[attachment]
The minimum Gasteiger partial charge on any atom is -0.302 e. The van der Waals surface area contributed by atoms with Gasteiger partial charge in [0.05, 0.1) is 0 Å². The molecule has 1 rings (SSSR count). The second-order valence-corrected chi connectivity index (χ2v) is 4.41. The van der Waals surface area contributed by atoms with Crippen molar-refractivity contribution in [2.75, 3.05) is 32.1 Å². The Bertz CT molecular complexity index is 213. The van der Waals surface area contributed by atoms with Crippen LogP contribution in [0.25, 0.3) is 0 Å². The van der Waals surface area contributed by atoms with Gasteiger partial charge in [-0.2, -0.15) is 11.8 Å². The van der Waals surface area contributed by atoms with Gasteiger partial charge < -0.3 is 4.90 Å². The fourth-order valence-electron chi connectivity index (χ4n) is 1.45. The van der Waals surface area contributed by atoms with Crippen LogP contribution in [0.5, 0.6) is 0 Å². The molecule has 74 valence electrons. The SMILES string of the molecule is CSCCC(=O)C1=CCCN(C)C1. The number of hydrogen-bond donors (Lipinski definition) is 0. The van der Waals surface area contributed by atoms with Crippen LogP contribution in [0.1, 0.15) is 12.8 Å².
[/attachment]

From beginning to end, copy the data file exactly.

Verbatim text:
The minimum Gasteiger partial charge on any atom is -0.302 e. The van der Waals surface area contributed by atoms with Gasteiger partial charge in [0.05, 0.1) is 0 Å². The molecule has 1 rings (SSSR count). The second-order valence-corrected chi connectivity index (χ2v) is 4.41. The van der Waals surface area contributed by atoms with Crippen molar-refractivity contribution in [2.75, 3.05) is 32.1 Å². The Bertz CT molecular complexity index is 213. The van der Waals surface area contributed by atoms with Crippen LogP contribution in [0.25, 0.3) is 0 Å². The van der Waals surface area contributed by atoms with Gasteiger partial charge in [-0.2, -0.15) is 11.8 Å². The van der Waals surface area contributed by atoms with Gasteiger partial charge < -0.3 is 4.90 Å². The fourth-order valence-electron chi connectivity index (χ4n) is 1.45. The van der Waals surface area contributed by atoms with Crippen LogP contribution in [0.5, 0.6) is 0 Å². The molecule has 74 valence electrons. The SMILES string of the molecule is CSCCC(=O)C1=CCCN(C)C1. The number of hydrogen-bond donors (Lipinski definition) is 0. The van der Waals surface area contributed by atoms with Crippen LogP contribution in [0.1, 0.15) is 12.8 Å².